Consumer Know How Blog
26 gennaio 2010
Alex Marks - Head of International Business Marketing, eBay Advertising
It has to be said there are advantages to being a man, even in these days of enlightened thinking. I don’t mean our innate ability to find travel directions an interesting and perfectly acceptable discussion topic. Or even the fact that we are able to store and retrieve at will, important facts about dinosaurs. No, one of our main advantages in this modern world lies in our ability to shop at record speed. And time as we know, is precious.
But are we really ruthless hunters of goods and services? Do we take a focused and direct route to our chosen victim then once claimed escort it to the till, pay and leave with a feeling of self-satisfaction.
Sometimes yes, but a body of evidence, and it should be noted that there are differing views, suggests that somewhere between 20-60% of our purchases are entirely unplanned, and that goes for men as well as women. That’s an awful lot of wandering around, shrugging shoulders and thinking, ‘oh go on then’.
So what is at work here?
There are whole books written on the psychology of buying so I won’t try to cover all the bases here. Suffice to say that it is a combination of factors. Age and gender, in-store marketing and purchase type all have a part to play.
Our own recent research studies into online shopping (E-buyers Mind) also points to the fact that frequency of purchase impacts on how we choose our supplier. Whether it be a more casual search and price led decision for those infrequent purchases, or a more convenience based and brand loyal decision for the regular ones.
But if so much of what we buy is unplanned why do brands spend so much on advertising outside the shop? Well to counter that question with a statement – In-store marketing spend in the UK is around £25bn. Media spend is around £20bn. They are both enormous markets but how much do they work together?
It seems to be that media spends a large part of its effort getting people to the front door. Once inside in-store marketing takes over.
In the high street the rules are pretty fixed, media agencies do outside the store; marketing and sales promotion agencies generally do inside. But in the online world e-tailers are only just beginning to open their doors to advertisers. In the UK on eBay for example, over £100m worth of goods are sold every week. That’s a lot of purchases that could have been swung your brands way.
Online shopping used to be about getting a bargain, the cheapest CD player I could find. It’s not like that anymore. Trust, selection, and convenience are now just as important. Bargain has been replaced with ‘Value’ and that’s an important distinction as the breadth of goods gets ever wider. The biggest selling category online in 2009? Clothing, Shoes, and Accessories. The biggest growing sector? Groceries. Both markets where you always thought you needed to see the item. Consumers are changing.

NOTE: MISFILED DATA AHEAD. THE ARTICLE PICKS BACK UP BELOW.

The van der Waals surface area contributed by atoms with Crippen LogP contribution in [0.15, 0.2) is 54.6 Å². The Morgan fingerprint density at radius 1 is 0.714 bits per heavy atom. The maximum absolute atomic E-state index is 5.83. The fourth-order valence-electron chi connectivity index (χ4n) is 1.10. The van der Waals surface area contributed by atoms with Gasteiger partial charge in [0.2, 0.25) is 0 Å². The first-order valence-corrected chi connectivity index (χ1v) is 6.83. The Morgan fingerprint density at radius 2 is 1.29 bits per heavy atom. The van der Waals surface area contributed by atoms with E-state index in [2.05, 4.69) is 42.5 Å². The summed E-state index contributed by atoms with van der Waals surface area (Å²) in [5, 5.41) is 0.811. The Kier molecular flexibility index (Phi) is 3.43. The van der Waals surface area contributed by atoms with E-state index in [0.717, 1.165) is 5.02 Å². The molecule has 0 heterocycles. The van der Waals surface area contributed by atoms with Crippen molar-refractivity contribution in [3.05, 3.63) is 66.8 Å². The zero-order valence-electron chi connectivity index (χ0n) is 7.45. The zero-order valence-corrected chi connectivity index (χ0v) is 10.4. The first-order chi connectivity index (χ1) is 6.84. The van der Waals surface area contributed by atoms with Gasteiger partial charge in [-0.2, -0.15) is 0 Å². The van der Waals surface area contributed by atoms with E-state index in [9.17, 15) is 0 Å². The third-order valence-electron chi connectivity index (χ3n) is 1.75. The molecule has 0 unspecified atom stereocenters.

There is a real opportunity here for brands to start looking at online shops as a place to promote their goods and services. And an opportunity for online retailers to develop new formats for advertisers.
Marketing doesn’t stop at the shop door, wherever you might find it.
06 gennaio 2010
Flixmedia, the online retail specialists, are predicting 5 key innovations will transform the business of ecommerce in 2010.
Scott Lester, Chief Executive of Flixmedia.tv, believes the new decade marks a turning point for an industry that needs to innovate to grow: "We've got to a point in online retail now where most consumers are comfortable with the experience of buying online - sales have grown 11% year on year. But the ecommerce experience they're offered is very far from perfect, and sales are being lost every day because of this. Some parts of the online shopping journey haven't changed in 10 years - for example, hundreds of potential purchases are lost every day because of customers abandoning their carts before checkout, because the checkout experience still isn't simple and compelling enough. Real progress still needs to be made."
According to Lester the key innovations in 2010 will be:
1. Augmented reality
Augmented reality - the overlaying of digital images, video and information onto real world content - is set to infiltrate every aspect of our lives in 2010, with ecommerce one of the major growth areas.
"Imagine holding up your iPhone to a product in a shop and getting competitive prices, product information and more overlaid onto the image. Or, to take it one step further, how about an augmented reality interactive product catalogue? It's already being developed"
2. Data mining
In the face of the social media revolution, online retailers are doing their best to react with campaigns that aim to engage the consumer in their own space and on their own terms - whether that's offering more interactive, immersive content on their own site, or actively conversing with customers on Twitter and Facebook. Robust tracking and analysis of the data these sorts of campaigns provide is more important than ever. In 2010 it will be vital for online retailers to be able to effectively data mine their sales and marketing campaigns.